Nicholas George Brooks

Lieutenant Commander
United States Navy
18 May 1943 - 02 January 1970
Newburgh, New York
Panel 15W Line 117


Naval Flight Officer

Purple Heart, Air Medal, National Defense, Vietnam Service, Vietnam Campaign
Nicolas G. Brooks

The database page for Nicholas George Brooks

11 Aug 2003


Nick and I went through the A-6 RAG (VA-128) together at Whidbey Island in 1968. We ended up in the same squadron (VA-196) in early 1969. By then we had had the time to become close friends. Nick was a 1966 graduate of the Naval Academy who had originally started his Fleet tour as a junior officer on a destroyer. I think Nick was drawn to being an A-6 B/N by his friendship with his classmate Joe Mobley, who had gone straight into the NFO program after graduation. Joe was flying with VA-35 off the Enterprise when he was shot down in June of 1968. I remember that Nick took this news very hard; it seemed to reinforce his determination to make a difference as an A-6 B/N. (Joe was listed as MIA for over a year. We did not know of his status as a POW until August of 1969 - shortly before VA-196 deployed. Joe returned to the USA in 1973, resumed his Navy career, and later retired as a Rear Admiral.)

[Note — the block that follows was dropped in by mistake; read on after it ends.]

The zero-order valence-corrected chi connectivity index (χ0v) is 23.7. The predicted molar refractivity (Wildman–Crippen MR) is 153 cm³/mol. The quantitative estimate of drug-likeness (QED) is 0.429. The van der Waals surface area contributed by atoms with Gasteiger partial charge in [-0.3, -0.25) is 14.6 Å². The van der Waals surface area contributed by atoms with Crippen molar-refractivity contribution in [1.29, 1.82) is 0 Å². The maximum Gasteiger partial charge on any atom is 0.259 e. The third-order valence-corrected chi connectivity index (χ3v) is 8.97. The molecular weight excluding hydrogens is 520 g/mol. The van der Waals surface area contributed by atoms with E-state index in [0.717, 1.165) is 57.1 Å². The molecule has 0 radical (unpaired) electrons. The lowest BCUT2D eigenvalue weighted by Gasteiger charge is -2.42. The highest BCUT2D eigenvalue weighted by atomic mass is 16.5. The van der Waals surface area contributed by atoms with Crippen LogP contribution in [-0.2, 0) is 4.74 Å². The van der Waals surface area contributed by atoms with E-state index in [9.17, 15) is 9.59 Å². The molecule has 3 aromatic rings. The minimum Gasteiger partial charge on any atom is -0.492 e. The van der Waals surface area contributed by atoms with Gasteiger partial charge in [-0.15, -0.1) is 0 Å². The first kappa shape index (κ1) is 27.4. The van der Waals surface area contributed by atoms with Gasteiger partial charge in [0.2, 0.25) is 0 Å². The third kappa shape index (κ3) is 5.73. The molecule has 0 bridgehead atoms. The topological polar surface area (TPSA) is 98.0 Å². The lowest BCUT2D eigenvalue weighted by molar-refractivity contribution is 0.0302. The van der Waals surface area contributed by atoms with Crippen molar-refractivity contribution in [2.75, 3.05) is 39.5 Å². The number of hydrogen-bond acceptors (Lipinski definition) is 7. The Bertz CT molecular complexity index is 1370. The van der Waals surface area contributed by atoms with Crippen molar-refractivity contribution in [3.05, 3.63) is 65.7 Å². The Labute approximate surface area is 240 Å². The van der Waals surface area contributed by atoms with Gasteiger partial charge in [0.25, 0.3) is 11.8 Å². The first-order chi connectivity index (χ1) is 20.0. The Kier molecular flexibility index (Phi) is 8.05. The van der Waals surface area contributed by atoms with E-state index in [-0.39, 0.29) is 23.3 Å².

VA-196 deployed to Vietnam in late 1969 as part of Air Wing TWO on the USS Ranger. We arrived at Yankee Station in November, and lost two aircraft almost immediately on the same day (November 22, 1969) over the Ho Chi Minh Trail in central Laos. Only one of the four crewmen was recovered. After this shock, we settled down to the tedious hard work of daily flights over the Trail. As the weeks went by, the NVN Army moved more and more anti-aircraft artillery into the passes leading from North Vietnam and along the many roads headed south through Laos. On January 2, 1970, Nick and his pilot, Bruce Fryar , were shot down on an interdiction mission along the Trail in the Mu Gia Pass area, reportedly on a dive bombing run. Although we ran SAR operations for several days, neither Nick or Bruce was recovered.